The Marlowe is one of Cambridge's most historic societies, which, to this day, focuses on producing high-quality, innovative student drama.
The Marlowe Society was founded in May Term 1907 by a group of students including Justin Brooke. It became famous then because it was a reaction against Victorian theatre and tradition, including reviving the presentation of Shakespeare in Cambridge which had not been performed since 1886, and importantly raising the standard of verse-speaking by actors. Over the years since, it has met with remarkable success, maintaining these traditions and acting as a nursery of talent and reform.
Shakespeare's Troilus and Cressida was unperformed by actors and misunderstood by academics until The Marlowe Society's epoch-making production of 1922. In producing a series of plays by Webster and Ben Jonson we restored their work to the professional repertory. The same applied to our production of Marlowe’s Edward II in 1958; and in 1993 we staged Tamburlaine the Great (directed by Tim Supple) for the first time, in its original form, since the seventeenth century.
Other notable productions include a Duchess of Malfi in 1942 which induced Peggy Ashcroft to take the part in the West End, both productions by George Rylands; a White Devil and Measure for Measure which went to Berlin in 1948 in the air-lift as the Foreign Office’s cultural counter-attack to the Red Army Choir; John Barton’s Julius Caesar of 1952 which was acted with Elizabethan pronunciation; a Romeo and Juliet with Barton as Mercutio and Peter Hall as Tybalt which transferred to the Scala, where it was seen by Winston Churchill; Barton’s two parts of Henry IV with McKellen, Jacobi and a notable Falstaff by Clive Swift; the 1958 Edward II with Jacobi directed by Toby Robertson, which was broadcast by the BBC; Corin Redgrave’s production of Henry VI; Trevor Nunn’s Macbeth (1962), which transferred to a giant theatre in Newcastle; Griff Rhys Jones’s rumbustious production of Bartholomew Fair (1977); and Sam Mendes’s memorable Cyrano of 1988 starring Tom Hollander.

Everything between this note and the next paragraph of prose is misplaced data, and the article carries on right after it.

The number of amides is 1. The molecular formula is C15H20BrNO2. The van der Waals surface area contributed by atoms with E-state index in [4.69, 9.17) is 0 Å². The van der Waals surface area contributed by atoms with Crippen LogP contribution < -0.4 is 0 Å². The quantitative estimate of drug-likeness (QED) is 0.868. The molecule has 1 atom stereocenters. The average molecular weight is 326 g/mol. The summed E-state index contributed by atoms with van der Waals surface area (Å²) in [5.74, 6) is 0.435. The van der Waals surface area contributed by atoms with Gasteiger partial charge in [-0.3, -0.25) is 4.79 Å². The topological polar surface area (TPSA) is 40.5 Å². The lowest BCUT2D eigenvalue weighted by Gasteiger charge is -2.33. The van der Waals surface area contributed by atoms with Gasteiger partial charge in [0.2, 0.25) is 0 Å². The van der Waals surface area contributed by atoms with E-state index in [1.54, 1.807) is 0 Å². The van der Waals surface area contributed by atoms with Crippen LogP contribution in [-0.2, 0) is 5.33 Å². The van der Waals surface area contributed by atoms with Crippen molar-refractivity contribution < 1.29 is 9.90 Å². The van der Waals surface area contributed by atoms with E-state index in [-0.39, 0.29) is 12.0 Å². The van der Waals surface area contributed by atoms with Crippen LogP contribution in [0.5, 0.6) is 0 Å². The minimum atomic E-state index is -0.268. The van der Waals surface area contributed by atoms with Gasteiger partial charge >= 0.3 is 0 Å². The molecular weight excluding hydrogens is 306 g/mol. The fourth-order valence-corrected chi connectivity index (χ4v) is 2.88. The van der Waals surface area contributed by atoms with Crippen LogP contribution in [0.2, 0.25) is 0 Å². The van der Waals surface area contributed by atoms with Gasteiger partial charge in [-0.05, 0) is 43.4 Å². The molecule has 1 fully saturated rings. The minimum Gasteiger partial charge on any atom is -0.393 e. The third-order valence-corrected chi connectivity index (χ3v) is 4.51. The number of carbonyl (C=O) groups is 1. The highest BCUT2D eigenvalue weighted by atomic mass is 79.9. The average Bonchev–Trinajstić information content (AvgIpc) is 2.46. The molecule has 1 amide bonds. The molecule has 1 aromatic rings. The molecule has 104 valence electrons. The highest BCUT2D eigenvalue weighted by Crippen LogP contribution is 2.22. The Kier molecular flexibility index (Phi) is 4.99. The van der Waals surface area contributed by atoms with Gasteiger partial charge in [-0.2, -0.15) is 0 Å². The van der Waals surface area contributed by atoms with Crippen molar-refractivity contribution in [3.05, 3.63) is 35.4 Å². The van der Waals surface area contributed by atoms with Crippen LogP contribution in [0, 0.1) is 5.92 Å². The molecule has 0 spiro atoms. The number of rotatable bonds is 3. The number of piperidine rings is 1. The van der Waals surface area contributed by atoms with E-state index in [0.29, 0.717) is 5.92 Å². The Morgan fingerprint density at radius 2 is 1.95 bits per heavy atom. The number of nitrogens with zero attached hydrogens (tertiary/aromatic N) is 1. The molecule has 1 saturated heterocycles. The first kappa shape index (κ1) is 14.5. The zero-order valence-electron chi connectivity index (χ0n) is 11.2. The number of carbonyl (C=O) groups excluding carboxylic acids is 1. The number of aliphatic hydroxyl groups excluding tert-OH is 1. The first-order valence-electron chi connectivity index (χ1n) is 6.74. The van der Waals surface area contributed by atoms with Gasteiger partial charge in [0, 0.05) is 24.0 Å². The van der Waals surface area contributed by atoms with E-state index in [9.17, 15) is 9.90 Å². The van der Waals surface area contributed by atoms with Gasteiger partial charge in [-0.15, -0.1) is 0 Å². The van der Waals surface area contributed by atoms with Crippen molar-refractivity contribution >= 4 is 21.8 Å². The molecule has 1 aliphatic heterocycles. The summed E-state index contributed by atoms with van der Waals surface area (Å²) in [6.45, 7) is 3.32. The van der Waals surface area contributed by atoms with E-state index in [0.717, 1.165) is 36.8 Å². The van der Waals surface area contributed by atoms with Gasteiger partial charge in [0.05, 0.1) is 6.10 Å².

In the 1950s The Marlowe Society's achievements were recognised by the British Council which commissioned us to record the complete, uncut canon of Shakespeare poems and plays, under the direction of George Rylands, in time for the Centennial of 1964. The Observer described the recordings as 'the most important thing that has happened to [Shakespeare's] work since Heminges and Condell saw it through the press'. These recordings were distributed around the world, and indeed still sell steadily today.
At present there are several strands to the Marlowe's policy. The Society was founded to explore the Jacobethan repertoire, at that date unknown to the stage. To enable the exploration there was an emphasis on the necessary skills: verse-speaking, clarity and intelligence of direction and acting, the values of ensemble playing, and a corresponding lack of emphasis on scenic spectacle.
Over the years this has generalised as an interest in drama that stretches beyond ordinary realism towards the challenging and imaginative. Something deriving directly from performing at the Arts Theatre since 1936 has been the introduction of a professional dimension to student theatre at Cambridge. The stimulus of this last has perhaps been the single most important explanation for the phenomenal success of Cambridge actors and directors in British theatre.
The new century has brought with it new strands to the Marlowe's dedication to top quality drama, in the form of the promotion of new writing (including the successful Scriptlab series of workshops), and a new venture in 2004, Directorslab - allowing students the chance to work with professional directors on topics relevant to the theatrical world of today - an opportunity rarely available. Meanwhile, the Marlowe continues working to continue those traditions established decades ago - and looks forward to the society's centenary in 2007.